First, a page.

¡Yo la tengo!

One of the things I was hoping would happen with this blog is that people would contact me with questions, requests, stories to share about trees. The first such contact asks about a tree in the Overlook Park.  (Thank you, Cheryl!)  It’s pictured on the band Yo La Tengo’s  album cover, Fade.  I’d like to know how a band from Hoboken, NJ has a photo shoot in Portland, OR.

(Late addition:  Here’s a Willamette Week interview with Portland photographer, Carlie Armstrong, who was hired by the band’s record company.)

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I searched around to see if the species of this tree was identified anywhere.  It’s a gigantic elm, but I don’t know what kind.  I found this heritage tree elm identification key by Phyllis Reynolds, so I went to take some photos and collect a few leaves. Without seeds, I’m still unsure about the identification of this tree. American elm, Ulmus americana? The leaf shape, size, double serration, and number of veins and the ropey bark match up. Let’s go with that for now.

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Inside that curtain of foliage-clothed weeping limbs:

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From which direction was the album cover shot taken?  One thing is certain — the tree no longer looks the way it did for the album cover shoot.

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The first tree lost to Dutch elm disease in Portland was in Overlook Park in 1977.  Dutch elm disease was first identified by a researcher in the Netherlands in 1922, but the fungal disease originates in Asia where elm species are more resistant to the disease than American and European species.  It is spread by bark beetles, underground through the root system, and by human activity.  Portland Parks & Recreation Urban Forestry keeps busy monitoring trees for this incurable and devastating disease, treating through inoculation, and removing infected trees (42 trees in 2012). Detailed information, including annual reports, are available about the City of Portland Elm Protection Program.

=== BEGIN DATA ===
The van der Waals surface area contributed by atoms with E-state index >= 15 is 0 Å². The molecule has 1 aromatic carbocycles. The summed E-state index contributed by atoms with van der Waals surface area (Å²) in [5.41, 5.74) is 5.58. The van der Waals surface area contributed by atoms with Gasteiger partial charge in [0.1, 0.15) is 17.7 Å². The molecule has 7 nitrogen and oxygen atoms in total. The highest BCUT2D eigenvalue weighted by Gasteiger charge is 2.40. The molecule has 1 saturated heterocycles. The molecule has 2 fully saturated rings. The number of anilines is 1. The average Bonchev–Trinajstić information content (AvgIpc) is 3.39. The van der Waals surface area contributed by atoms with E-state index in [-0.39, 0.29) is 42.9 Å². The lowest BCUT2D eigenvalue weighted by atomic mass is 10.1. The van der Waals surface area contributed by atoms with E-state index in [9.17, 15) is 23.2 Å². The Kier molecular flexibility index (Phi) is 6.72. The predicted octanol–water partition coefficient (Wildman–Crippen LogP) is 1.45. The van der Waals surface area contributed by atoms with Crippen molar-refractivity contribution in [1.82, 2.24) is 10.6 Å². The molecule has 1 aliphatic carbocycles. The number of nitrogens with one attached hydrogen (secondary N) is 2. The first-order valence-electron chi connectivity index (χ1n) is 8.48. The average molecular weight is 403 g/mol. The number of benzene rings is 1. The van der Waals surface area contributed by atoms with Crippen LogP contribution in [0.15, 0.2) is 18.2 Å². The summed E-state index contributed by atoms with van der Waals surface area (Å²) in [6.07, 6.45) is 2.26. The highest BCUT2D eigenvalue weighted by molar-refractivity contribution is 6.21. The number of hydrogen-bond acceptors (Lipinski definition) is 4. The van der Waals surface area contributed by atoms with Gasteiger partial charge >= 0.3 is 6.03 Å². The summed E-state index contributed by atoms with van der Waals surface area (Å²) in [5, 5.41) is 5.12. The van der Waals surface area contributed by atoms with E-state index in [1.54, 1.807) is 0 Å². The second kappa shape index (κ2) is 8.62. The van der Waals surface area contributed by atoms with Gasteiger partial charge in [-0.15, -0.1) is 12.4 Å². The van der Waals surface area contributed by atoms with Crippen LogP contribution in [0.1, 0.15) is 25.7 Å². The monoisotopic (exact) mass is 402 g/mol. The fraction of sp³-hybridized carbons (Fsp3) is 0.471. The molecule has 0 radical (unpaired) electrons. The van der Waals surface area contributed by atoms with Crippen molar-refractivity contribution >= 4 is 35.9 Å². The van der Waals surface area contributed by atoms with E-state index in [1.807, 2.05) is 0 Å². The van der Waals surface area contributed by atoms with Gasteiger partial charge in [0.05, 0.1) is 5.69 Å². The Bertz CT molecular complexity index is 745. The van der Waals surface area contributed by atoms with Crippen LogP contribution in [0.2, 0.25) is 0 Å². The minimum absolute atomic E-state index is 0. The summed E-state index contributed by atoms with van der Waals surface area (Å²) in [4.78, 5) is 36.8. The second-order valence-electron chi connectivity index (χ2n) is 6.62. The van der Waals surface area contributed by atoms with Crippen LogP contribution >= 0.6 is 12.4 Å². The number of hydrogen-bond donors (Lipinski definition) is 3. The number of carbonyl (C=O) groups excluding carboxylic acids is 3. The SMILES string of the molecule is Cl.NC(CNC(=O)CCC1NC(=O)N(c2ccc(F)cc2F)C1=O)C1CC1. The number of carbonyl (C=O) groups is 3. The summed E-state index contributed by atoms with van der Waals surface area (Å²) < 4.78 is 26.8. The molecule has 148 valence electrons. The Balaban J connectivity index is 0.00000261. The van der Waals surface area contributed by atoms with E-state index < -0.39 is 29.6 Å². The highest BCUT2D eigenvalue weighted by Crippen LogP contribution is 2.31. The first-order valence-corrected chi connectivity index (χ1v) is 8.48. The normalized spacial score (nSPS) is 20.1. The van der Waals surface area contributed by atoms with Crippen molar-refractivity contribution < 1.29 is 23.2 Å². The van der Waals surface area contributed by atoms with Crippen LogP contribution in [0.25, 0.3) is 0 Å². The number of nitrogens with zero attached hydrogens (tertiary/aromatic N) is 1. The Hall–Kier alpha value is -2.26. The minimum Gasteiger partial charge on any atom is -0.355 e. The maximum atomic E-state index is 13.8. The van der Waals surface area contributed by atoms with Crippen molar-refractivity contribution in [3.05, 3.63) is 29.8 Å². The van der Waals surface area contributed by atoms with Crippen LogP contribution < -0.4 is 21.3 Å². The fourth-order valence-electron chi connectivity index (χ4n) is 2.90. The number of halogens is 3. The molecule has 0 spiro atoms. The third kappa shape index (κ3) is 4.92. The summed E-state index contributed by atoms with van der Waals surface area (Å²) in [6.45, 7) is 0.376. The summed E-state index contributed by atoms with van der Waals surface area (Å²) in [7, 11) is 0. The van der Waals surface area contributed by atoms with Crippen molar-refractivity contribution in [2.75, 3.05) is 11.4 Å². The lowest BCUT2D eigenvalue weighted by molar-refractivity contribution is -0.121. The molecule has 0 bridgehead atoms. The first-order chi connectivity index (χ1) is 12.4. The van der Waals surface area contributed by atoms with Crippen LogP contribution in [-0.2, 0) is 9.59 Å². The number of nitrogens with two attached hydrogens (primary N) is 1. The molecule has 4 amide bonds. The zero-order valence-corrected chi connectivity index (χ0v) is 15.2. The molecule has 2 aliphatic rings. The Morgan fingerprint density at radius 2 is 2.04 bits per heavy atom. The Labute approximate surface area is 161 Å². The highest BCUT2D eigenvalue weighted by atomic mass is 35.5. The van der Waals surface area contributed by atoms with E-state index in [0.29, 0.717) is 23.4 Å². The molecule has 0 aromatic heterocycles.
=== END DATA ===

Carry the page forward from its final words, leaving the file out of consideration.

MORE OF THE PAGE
Overlook Park is home to many beautiful trees, located on N. Interstate Ave at N. Fremont.

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5 Responses to ¡Yo la tengo!

  1. Julie Fukuda says:

    The Elms I am familiar with in Ohio had wide spreading shape, something like the Zelkova. Sadly there are none of those left either than in my old neighborhood or on the college campus.

  2. annamadeit says:

    I have spent many an hour under that tree, during my kids’ soccer practices – rain or shine! It is such a magnificent tree! My husband who usually doesn’t *see* plants (or trees) clued me into the fact that it was on Yo La Tengo’s cover. I guess the Overlook Elm has power even over him! Devastated to see it has been afflicted too… it is such a treasure!

  3. Ricki Grady says:

    I actually love the way it looks with the leafy parts cut away to expose the wonderful architecture of the trunk and limbs. I do hope that no further surgery is needed and the tree survives.

  4. Håkon S says:

    Thanks for solving my question. Me and my wife asked Ira Kaplan at the merch table befor a Yo La Tengo concert in Oslo, Norway last year, what kind of tree that is on the cover of the record. He didn´t know what kind, but new it was in a park in Portland OR. Maybe he still does not know. My favorite us city by far is Portland, not least because I met my wife there. After the concert I found the answer (most likely at least) at this blog. It makes me happy when I find someone who is so thoroughly seeking answers and knowledge as you do. Knowing and naming is a way to understand is giving way to love I guess. Big old trees is something to connect to. Maybe it´s the knowledge that they have been right here for maybe a couple of centuries or more that gives the soothing feeling when I see one. Next time in Portland we have to visit Overlook park!

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